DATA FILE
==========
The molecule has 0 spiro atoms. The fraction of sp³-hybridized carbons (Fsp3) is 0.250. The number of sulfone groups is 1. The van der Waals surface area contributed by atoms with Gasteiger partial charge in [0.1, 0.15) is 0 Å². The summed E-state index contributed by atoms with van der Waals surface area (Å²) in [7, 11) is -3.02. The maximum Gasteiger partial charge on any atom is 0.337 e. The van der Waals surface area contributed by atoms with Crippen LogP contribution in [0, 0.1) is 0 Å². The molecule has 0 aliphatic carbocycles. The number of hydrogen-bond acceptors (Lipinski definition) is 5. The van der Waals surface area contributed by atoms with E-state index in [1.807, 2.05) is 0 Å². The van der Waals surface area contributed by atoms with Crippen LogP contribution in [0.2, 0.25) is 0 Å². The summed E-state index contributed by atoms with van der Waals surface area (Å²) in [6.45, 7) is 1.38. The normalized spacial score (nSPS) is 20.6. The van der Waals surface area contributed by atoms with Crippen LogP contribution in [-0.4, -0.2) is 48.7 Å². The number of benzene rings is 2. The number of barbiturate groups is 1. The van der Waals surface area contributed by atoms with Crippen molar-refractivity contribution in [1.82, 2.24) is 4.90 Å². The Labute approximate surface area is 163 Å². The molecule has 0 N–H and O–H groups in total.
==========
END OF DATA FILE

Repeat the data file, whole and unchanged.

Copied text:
The molecule has 0 spiro atoms. The fraction of sp³-hybridized carbons (Fsp3) is 0.250. The number of sulfone groups is 1. The van der Waals surface area contributed by atoms with Gasteiger partial charge in [0.1, 0.15) is 0 Å². The summed E-state index contributed by atoms with van der Waals surface area (Å²) in [7, 11) is -3.02. The maximum Gasteiger partial charge on any atom is 0.337 e. The van der Waals surface area contributed by atoms with Crippen LogP contribution in [0, 0.1) is 0 Å². The molecule has 0 aliphatic carbocycles. The number of hydrogen-bond acceptors (Lipinski definition) is 5. The van der Waals surface area contributed by atoms with E-state index in [1.807, 2.05) is 0 Å². The van der Waals surface area contributed by atoms with Crippen LogP contribution in [0.2, 0.25) is 0 Å². The summed E-state index contributed by atoms with van der Waals surface area (Å²) in [6.45, 7) is 1.38. The normalized spacial score (nSPS) is 20.6. The van der Waals surface area contributed by atoms with Crippen LogP contribution in [-0.4, -0.2) is 48.7 Å². The number of benzene rings is 2. The number of barbiturate groups is 1. The van der Waals surface area contributed by atoms with Crippen molar-refractivity contribution in [1.82, 2.24) is 4.90 Å². The Labute approximate surface area is 163 Å². The molecule has 0 N–H and O–H groups in total.